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Animal Sciences and Industry

Animal Sciences and Industry

Kansas State University
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Manhattan, KS 66506-8028

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Email: asi@ksu.edu

Horse Judging Team First in History to Win Both APHA, AQHA

KSU ASI Horse Judging Team captures two world titles.

AQHA World Show ChampionsMANHATTAN, Kan.  – The Kansas State University horse judging team captured a bit of history this fall when the squad won two of the most prestigious contests offered for collegiate competitors.

K-State won the American Paint Horse Association title in September and followed that up with a victory at the American Quarter Horse Association contest in mid-November. It's the first time that any four-year school has pulled off the judging double, according to head coach James Lattimer.

"It's always great to see young people succeed," said Lattimer, an assistant professor of animal science. "I attended K-State and judged here just as they did and had some success on the judging floor, but it pales in comparison to the pride you have as the coach and seeing a young person succeed."

Like other livestock judging contests, horse judging requires team members to evaluate any of a dozen classes of horses, place them according to pre-determined criteria, and provide oral reasons for those placements to judges.

"At a collegiate level, it's very difficult," said team member Emily Prugh, a senior from Elkhart, Indiana. "You really have to step up your game and you have to be creative in the reasons room. But we practice intensely so that we are ready for the contest and we really know our stuff when we walk into that contest. You're no longer scared of what might happen, but excited to show your abilities."

In addition to Prugh, team members included Taylor Bachtel of Leavenworth, Kansas; Lauren Greiner of Papillion, Nebraska; Krissy Isle of Coffeyville, Kansas; Erin LeKamp of New Berlin, Illinois; Ally Leslie of Inman, Kansas; and Emily Meier of Goddard, Kansas.

K-State graduate students Clarissa Conrad and Rachel Sorensen were assistant coaches.

"I think what makes these two wins even more special is just knowing that we were a group of young people coming from different states and different backgrounds and we all came together and grew a tight-knit bond," Meier said. "It really was ordinary people doing extra-ordinary things."

Added Leslie: "We all got into this last spring and we were hoping to come back with wins. But I don't think any of us truly thought we could pull it off. Being able to do that...I'm really proud of that."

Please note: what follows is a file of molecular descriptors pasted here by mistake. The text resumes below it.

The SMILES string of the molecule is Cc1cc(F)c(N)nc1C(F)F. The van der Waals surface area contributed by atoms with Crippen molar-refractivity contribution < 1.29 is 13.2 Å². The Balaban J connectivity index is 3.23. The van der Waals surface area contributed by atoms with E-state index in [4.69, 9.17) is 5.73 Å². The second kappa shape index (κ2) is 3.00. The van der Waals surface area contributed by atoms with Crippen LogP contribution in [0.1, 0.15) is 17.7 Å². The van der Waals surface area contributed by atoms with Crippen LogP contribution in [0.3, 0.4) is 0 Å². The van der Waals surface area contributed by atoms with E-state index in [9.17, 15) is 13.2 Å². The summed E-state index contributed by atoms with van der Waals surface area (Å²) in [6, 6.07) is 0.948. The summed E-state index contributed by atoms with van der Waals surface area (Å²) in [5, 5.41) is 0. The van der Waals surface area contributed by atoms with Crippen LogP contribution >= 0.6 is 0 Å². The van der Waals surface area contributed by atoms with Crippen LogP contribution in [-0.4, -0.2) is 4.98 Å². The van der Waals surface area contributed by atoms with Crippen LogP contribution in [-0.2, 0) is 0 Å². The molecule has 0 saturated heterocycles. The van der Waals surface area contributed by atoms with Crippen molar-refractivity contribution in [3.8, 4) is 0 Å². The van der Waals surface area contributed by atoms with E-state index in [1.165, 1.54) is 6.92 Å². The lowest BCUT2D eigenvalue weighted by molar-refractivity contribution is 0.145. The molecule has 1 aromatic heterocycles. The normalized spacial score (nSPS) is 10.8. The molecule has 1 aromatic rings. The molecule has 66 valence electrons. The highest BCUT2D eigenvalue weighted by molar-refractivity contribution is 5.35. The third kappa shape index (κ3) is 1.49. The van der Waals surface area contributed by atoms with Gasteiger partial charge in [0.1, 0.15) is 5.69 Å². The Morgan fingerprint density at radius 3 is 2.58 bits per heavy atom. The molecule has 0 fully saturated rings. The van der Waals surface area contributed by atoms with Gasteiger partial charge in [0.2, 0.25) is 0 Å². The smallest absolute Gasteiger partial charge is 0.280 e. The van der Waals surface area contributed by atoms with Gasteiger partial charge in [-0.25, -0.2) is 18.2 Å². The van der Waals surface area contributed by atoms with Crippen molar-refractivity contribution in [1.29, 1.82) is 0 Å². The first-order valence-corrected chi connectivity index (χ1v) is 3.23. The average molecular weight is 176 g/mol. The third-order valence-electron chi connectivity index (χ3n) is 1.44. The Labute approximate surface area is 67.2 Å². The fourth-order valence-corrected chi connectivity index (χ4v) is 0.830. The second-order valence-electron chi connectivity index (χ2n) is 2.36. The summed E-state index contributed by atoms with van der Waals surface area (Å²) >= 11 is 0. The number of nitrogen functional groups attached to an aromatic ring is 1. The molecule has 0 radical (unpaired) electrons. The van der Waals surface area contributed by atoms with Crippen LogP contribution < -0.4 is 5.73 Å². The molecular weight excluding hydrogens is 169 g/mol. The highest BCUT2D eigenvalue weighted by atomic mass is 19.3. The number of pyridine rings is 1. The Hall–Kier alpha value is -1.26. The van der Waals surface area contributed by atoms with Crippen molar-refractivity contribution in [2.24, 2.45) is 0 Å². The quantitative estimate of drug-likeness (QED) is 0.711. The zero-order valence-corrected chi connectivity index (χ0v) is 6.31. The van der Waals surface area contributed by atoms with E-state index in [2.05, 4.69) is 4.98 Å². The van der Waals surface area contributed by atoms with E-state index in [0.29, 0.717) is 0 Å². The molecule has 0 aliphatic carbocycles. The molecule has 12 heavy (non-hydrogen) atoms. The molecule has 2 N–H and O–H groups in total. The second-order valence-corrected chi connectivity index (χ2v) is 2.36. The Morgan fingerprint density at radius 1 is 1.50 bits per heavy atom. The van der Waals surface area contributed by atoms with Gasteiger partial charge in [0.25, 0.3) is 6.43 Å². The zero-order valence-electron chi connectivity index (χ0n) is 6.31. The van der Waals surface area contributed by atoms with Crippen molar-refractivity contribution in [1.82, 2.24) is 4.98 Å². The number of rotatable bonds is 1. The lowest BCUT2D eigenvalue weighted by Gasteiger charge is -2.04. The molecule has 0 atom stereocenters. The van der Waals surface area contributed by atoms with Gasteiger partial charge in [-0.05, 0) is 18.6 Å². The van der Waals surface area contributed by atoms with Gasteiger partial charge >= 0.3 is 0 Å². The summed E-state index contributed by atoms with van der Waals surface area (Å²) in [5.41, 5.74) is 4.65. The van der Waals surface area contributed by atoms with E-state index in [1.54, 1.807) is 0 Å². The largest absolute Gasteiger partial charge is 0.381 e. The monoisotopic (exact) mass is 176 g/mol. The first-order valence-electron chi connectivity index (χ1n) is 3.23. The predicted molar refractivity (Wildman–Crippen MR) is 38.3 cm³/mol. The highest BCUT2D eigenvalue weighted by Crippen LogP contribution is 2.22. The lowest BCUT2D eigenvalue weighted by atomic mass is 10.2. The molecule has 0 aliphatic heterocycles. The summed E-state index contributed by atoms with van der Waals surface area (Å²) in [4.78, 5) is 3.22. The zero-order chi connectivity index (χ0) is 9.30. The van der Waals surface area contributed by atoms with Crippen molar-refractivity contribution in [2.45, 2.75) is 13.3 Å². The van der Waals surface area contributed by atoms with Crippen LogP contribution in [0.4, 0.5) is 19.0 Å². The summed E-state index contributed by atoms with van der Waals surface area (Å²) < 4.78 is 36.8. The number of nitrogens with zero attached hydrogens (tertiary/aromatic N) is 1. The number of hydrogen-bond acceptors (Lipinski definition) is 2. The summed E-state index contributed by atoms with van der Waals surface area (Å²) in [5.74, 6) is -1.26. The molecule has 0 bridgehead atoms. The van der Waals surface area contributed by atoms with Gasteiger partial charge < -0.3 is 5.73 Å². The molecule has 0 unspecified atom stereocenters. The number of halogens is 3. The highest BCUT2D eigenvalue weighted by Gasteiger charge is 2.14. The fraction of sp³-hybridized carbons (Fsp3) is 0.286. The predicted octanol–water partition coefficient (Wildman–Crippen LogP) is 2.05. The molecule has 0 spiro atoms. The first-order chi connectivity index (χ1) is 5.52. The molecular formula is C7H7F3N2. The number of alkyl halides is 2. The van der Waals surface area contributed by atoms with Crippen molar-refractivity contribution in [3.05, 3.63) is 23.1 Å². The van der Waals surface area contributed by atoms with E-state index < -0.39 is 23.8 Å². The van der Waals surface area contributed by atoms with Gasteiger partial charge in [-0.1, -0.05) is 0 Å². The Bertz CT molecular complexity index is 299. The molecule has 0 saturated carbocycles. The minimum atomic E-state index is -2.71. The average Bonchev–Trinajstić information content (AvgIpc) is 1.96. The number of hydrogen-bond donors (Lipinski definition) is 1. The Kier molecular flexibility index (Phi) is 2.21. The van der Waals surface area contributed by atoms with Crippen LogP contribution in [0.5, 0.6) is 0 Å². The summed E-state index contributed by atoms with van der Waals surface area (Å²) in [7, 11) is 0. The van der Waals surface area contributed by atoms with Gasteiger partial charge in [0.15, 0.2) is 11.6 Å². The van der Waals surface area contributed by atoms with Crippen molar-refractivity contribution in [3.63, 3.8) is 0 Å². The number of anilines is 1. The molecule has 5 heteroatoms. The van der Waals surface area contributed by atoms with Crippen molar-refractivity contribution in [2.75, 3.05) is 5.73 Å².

The AQHA contest has been held for 40 years. K-State has won that contest four times in the past 11 years, most recently in 2017. The APHA contest is just in its fourth year.

K-State's prep for the national contests is a lot like what sports teams go through. The team was practicing 10-12 hours a week outside of class time, sometimes between classes or early in the morning.

"We all had to work together outside of the contest, during practice, sharing reasons terms and talking about classes (of horses)," Prugh said. "By working together, we were able to give ourselves a competitive edge and I think that makes our win even more special."

"You have great years and world championship years and then you have years that are quite opposite of that," Lattimer said. "And the difference between those is work ethic, dedication and a competitor's spirit."

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The Kansas State University Animal Sciences and Industry department serves students, livestock producers and the animal and food industries through teaching, research and education. The K-State ASI department prepares students for careers in the animal and food industries. The curriculum includes the study of nutrition, reproduction, genetics, behavior, meat science, food science with production, management, and agribusiness skills. For more about the K-State's ASI department visit asi.ksu.edu.

K-State Research and Extension is a short name for the Kansas State University Agricultural Experiment Station and Cooperative Extension Service, a program designed to generate and distribute useful knowledge for the well-being of Kansans. Supported by county, state, federal and private funds, the program has county Extension offices, experiment fields, area Extension offices and regional research centers statewide. Its headquarters is on the K-State campus, Manhattan.